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" Since once I sat upon a promontory, And heard a mermaid, on a dolphin's back, Uttering such dulcet and harmonious breath. That the rude sea grew civil at her song ; And certain stars shot madly from their spheres, To hear the sea-maid's music. "
The Works of Shakspeare: From the Text of Johnson, Steevens, and Reed - Page 97
by William Shakespeare - 1825 - 896 pages
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The Works of Shakespeare: The Text Regulated by the Recently ..., Volume 2

William Shakespeare, John Payne Collier - 1853
...train. Obe. Well, go thy way : thou shalt not from this grove, Till I torment thee for this injury. — My gentle Puck, come hither : thou remember'st Since...And certain stars shot madly from their spheres, To hear the sea-maid's music. Puck. I remember. Obe. That very time I saw (but thou couldst not), Flying...
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The plays of Shakspere, carefully revised [by J.O.] with ..., Part 166, Volume 1

William Shakespeare - 1853
...Train. Obe. Well, go thy way : thou shalt not from this grove Till I torment thee for this injury. — My gentle Puck, come hither. Thou rememberst Since...And certain stars shot madly from their spheres, To hear the sea-maid's music ? Puck. I remember. Obe. That very time I saw (but thou couldst not), Flying...
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The Plays of Shakespeare: The Text Regulated by the Old Copies, and by the ...

William Shakespeare - 1853 - 884 pages
...train. Obe. Well, go thy way : thou shall not from this grove, Till I torment thee for this injury.— My gentle Puck, come hither : thou remember'st Since...And certain stars shot madly from their spheres, To hear the sea-maid's music. Puck. I remember. Obe. That very time I saw (hut thou could'st not), Flying...
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The Works of William Shakespeare: Comprising His Dramatic and ..., Volume 1

William Shakespeare - 1853
...this grove, Till I torment thee for this injury. — My gentle Puck, come hither : Thou rcmcmber'st Since once I sat upon a promontory, And heard a mermaid,...And certain stars shot madly from their spheres, To hear the sea-maid's music. Puck. I remember. 06. That тегу time I saw (but thou could'st not,'...
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The family Shakespeare [expurgated by T. Bowdler]. in ..., Part 64, Volume 1

William Shakespeare - 1853
...from this grove, Till I torment thee for this injury. — My gentle Puck, come hither: Thou remembe ^ Since once I sat upon a promontory, And heard a mermaid...And certain stars shot madly from their spheres, To hear the sea-maid's musick. Puck. I remember. Oberon. That very time I saw, but thou could'pt not,...
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Eminent Characters of the English Revolutionary Period

Edwin Owen Jones - 1853 - 235 pages
...that of Shakspere's drama. In the latter we have Oberon's description of the mermaid's melody : — " Once I sat upon a promontory, And heard a mermaid,...And certain stars shot madly from their spheres To hear the sea-maid's music."* This is not, however, to be compared, either in force or in delicacy,...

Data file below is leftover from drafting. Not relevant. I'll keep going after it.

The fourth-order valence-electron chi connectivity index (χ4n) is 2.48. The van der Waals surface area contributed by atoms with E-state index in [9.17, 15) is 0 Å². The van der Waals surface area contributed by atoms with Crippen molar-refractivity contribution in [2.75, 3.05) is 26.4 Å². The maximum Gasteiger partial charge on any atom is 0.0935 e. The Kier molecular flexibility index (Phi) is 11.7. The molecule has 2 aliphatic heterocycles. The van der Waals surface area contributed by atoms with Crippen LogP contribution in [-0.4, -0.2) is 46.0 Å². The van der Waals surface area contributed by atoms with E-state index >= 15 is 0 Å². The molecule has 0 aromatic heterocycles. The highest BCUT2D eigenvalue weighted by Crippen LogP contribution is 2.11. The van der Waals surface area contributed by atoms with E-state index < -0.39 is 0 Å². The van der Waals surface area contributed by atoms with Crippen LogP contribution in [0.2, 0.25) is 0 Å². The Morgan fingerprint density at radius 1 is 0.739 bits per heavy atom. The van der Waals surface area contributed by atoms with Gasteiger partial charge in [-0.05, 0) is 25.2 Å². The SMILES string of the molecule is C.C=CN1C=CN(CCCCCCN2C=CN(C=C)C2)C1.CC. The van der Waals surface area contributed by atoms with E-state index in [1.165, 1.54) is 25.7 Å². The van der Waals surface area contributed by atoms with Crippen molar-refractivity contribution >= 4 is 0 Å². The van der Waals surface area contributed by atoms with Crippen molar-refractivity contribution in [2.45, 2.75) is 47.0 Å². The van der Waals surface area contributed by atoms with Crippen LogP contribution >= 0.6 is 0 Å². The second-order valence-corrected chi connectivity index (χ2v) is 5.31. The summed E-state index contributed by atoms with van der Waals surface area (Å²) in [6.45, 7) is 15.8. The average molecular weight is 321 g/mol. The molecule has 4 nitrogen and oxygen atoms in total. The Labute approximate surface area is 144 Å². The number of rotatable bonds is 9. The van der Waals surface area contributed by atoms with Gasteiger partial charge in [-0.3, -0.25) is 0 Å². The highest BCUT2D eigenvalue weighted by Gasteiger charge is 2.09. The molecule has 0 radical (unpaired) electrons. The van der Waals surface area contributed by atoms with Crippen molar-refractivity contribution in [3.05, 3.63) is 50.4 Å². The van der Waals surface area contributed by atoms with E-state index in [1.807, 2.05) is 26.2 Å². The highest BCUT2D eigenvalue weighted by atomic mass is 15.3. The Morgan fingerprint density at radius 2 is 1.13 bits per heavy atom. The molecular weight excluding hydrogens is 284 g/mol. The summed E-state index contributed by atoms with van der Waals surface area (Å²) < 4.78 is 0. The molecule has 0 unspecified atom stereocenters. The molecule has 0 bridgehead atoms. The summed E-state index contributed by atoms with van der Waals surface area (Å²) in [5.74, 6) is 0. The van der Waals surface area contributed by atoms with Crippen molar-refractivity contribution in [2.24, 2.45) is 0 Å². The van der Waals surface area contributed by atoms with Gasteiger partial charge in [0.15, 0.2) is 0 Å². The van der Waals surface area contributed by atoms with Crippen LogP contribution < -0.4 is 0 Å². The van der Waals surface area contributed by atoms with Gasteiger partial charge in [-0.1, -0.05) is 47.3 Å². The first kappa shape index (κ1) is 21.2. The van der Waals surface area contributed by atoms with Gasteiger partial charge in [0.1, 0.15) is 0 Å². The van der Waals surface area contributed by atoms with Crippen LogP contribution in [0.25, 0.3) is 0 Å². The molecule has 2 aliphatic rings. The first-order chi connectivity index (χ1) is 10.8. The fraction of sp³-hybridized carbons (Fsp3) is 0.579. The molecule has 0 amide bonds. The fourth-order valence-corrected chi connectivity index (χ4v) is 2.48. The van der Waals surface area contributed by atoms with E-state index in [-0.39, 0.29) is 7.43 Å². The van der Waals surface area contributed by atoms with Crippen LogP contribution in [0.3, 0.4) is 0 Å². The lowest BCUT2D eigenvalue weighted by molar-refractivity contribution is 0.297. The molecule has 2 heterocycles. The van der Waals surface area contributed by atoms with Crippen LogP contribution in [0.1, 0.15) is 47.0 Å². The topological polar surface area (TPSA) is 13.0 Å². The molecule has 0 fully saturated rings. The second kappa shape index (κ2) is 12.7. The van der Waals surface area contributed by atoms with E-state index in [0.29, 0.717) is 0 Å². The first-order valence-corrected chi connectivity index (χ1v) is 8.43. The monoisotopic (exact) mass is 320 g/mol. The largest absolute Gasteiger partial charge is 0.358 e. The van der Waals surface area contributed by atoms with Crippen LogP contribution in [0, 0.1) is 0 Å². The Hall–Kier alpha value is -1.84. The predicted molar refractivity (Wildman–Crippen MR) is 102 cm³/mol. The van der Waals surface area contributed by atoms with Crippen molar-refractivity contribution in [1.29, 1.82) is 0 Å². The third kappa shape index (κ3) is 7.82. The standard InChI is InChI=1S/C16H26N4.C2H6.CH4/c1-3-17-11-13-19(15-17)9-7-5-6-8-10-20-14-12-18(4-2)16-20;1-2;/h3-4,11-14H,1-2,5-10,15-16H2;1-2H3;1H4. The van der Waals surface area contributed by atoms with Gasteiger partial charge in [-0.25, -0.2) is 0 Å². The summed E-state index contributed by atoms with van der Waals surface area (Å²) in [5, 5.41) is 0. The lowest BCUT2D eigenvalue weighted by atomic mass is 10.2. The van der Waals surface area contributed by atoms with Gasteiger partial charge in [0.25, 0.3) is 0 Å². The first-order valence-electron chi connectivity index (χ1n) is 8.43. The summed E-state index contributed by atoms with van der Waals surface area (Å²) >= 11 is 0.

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Dictionary of Shakespearian Quotations: Exhibiting the Most Forcible ...

William Shakespeare - 1853 - 418 pages
...ear like the sweet south, That breathes upon a bank of violets, Stealing and giving odour. TN i. 1. Once I sat upon a promontory, And heard a mermaid,...And certain stars shot madly from their spheres, To hear the sea-maid's music. MN ii. 2. Let there be no noise made, my gentle friends ; Unless some dull...
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Shakespeare's Scholar: Being Historical and Critical Studies of His Text ...

Richard Grant White - 1854 - 504 pages
...on old Hyem's chin ? How did it get there ; and when it got there, how did it stay there ? " Oberon. Thou remember'st Since once I sat upon a promontory,...And certain stars shot madly from their spheres To hear the sea maid's music." How strangely felicitous the choice of epithet by Shakespeare ! and yet...
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The History and Antiquities of the Parish of Darlington, in the Bishoprick

William Hylton Dyer Longstaffe - Darlington (England) - 1854 - 374 pages
...a small ruinous apartment of the castle named €l)t J3rimr'sf Cljambtr. M. &fje " Thou rememberest Since once I sat upon a promontory, And heard a mermaid,...And certain stars shot madly from their spheres, To hear the sea-maid's musick." Midsummer NigWi Dream. THE White Rose had ceased to bloom, but its fragrance...
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Wolfert's roost: and other sketches, Volume 78

Washington Irving - 1855
...reminded of Oberon's exquisite description of music and moonlight on the ocean : — " Thou rememberest Since once I sat upon a promontory And heard a mermaid...And certain stars shot madly from their spheres, To hear the sea-maid's music." Indeed, I was in the very mood to conjure up all the imaginary beings with...
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